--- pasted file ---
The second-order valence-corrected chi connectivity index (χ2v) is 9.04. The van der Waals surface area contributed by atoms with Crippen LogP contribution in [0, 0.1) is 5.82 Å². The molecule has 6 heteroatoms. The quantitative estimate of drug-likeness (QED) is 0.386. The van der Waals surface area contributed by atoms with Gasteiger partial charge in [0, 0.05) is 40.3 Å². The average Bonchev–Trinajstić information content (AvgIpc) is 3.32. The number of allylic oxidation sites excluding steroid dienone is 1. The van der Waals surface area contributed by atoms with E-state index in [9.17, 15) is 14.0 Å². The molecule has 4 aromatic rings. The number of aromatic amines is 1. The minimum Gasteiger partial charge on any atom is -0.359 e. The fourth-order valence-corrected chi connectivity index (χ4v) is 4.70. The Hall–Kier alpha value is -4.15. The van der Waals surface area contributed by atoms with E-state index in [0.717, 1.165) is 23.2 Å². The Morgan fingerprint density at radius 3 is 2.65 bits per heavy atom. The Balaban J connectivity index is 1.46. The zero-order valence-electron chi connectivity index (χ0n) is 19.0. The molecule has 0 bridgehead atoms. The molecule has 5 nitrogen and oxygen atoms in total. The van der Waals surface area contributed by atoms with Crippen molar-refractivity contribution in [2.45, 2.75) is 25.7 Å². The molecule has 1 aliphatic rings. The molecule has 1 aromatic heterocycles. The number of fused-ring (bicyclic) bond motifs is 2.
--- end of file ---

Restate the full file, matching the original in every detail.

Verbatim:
The second-order valence-corrected chi connectivity index (χ2v) is 9.04. The van der Waals surface area contributed by atoms with Crippen LogP contribution in [0, 0.1) is 5.82 Å². The molecule has 6 heteroatoms. The quantitative estimate of drug-likeness (QED) is 0.386. The van der Waals surface area contributed by atoms with Gasteiger partial charge in [0, 0.05) is 40.3 Å². The average Bonchev–Trinajstić information content (AvgIpc) is 3.32. The number of allylic oxidation sites excluding steroid dienone is 1. The van der Waals surface area contributed by atoms with E-state index in [9.17, 15) is 14.0 Å². The molecule has 4 aromatic rings. The number of aromatic amines is 1. The minimum Gasteiger partial charge on any atom is -0.359 e. The fourth-order valence-corrected chi connectivity index (χ4v) is 4.70. The Hall–Kier alpha value is -4.15. The van der Waals surface area contributed by atoms with E-state index in [0.717, 1.165) is 23.2 Å². The Morgan fingerprint density at radius 3 is 2.65 bits per heavy atom. The Balaban J connectivity index is 1.46. The zero-order valence-electron chi connectivity index (χ0n) is 19.0. The molecule has 0 bridgehead atoms. The molecule has 5 nitrogen and oxygen atoms in total. The van der Waals surface area contributed by atoms with Crippen molar-refractivity contribution in [2.45, 2.75) is 25.7 Å². The molecule has 1 aliphatic rings. The molecule has 1 aromatic heterocycles. The number of fused-ring (bicyclic) bond motifs is 2.